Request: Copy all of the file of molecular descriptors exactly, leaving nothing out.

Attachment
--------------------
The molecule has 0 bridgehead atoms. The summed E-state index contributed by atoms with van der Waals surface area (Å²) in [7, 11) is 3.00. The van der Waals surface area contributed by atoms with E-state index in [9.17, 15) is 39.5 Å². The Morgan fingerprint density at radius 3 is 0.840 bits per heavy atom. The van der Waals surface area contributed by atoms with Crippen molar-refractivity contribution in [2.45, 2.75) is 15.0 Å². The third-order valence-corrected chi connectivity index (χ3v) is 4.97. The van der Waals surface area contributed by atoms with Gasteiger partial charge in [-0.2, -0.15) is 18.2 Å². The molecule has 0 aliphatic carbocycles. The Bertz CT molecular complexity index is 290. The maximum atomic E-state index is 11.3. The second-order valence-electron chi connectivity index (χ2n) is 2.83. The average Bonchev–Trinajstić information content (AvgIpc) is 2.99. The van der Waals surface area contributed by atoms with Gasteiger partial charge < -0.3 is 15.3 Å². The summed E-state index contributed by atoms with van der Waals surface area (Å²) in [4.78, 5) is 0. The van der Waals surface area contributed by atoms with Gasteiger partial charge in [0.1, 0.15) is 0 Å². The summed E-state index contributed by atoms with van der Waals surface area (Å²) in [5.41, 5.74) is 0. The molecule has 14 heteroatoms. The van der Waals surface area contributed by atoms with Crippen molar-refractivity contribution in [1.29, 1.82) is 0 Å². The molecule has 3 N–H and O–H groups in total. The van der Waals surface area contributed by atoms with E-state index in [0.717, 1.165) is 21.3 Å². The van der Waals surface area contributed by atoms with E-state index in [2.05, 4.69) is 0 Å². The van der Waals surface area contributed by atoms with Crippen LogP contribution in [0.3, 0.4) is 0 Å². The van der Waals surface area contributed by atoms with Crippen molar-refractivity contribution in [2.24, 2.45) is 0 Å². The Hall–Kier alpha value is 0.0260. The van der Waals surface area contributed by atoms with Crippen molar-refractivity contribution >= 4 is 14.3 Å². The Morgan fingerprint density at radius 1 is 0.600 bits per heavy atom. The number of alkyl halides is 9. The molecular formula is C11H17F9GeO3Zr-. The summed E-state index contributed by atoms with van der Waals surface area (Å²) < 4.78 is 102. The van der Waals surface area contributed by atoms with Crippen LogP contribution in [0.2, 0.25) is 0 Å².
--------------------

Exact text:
The molecule has 0 bridgehead atoms. The summed E-state index contributed by atoms with van der Waals surface area (Å²) in [7, 11) is 3.00. The van der Waals surface area contributed by atoms with E-state index in [9.17, 15) is 39.5 Å². The Morgan fingerprint density at radius 3 is 0.840 bits per heavy atom. The van der Waals surface area contributed by atoms with Crippen molar-refractivity contribution in [2.45, 2.75) is 15.0 Å². The third-order valence-corrected chi connectivity index (χ3v) is 4.97. The van der Waals surface area contributed by atoms with Gasteiger partial charge in [-0.2, -0.15) is 18.2 Å². The molecule has 0 aliphatic carbocycles. The Bertz CT molecular complexity index is 290. The maximum atomic E-state index is 11.3. The second-order valence-electron chi connectivity index (χ2n) is 2.83. The average Bonchev–Trinajstić information content (AvgIpc) is 2.99. The van der Waals surface area contributed by atoms with Gasteiger partial charge < -0.3 is 15.3 Å². The summed E-state index contributed by atoms with van der Waals surface area (Å²) in [4.78, 5) is 0. The van der Waals surface area contributed by atoms with Gasteiger partial charge in [0.1, 0.15) is 0 Å². The summed E-state index contributed by atoms with van der Waals surface area (Å²) in [5.41, 5.74) is 0. The molecule has 14 heteroatoms. The van der Waals surface area contributed by atoms with Crippen molar-refractivity contribution in [1.29, 1.82) is 0 Å². The molecule has 3 N–H and O–H groups in total. The van der Waals surface area contributed by atoms with E-state index in [0.717, 1.165) is 21.3 Å². The van der Waals surface area contributed by atoms with E-state index in [2.05, 4.69) is 0 Å². The van der Waals surface area contributed by atoms with Crippen LogP contribution in [0.3, 0.4) is 0 Å². The van der Waals surface area contributed by atoms with Crippen molar-refractivity contribution in [2.24, 2.45) is 0 Å². The Hall–Kier alpha value is 0.0260. The van der Waals surface area contributed by atoms with Crippen molar-refractivity contribution >= 4 is 14.3 Å². The Morgan fingerprint density at radius 1 is 0.600 bits per heavy atom. The number of alkyl halides is 9. The molecular formula is C11H17F9GeO3Zr-. The summed E-state index contributed by atoms with van der Waals surface area (Å²) < 4.78 is 102. The van der Waals surface area contributed by atoms with Crippen LogP contribution in [0.2, 0.25) is 0 Å².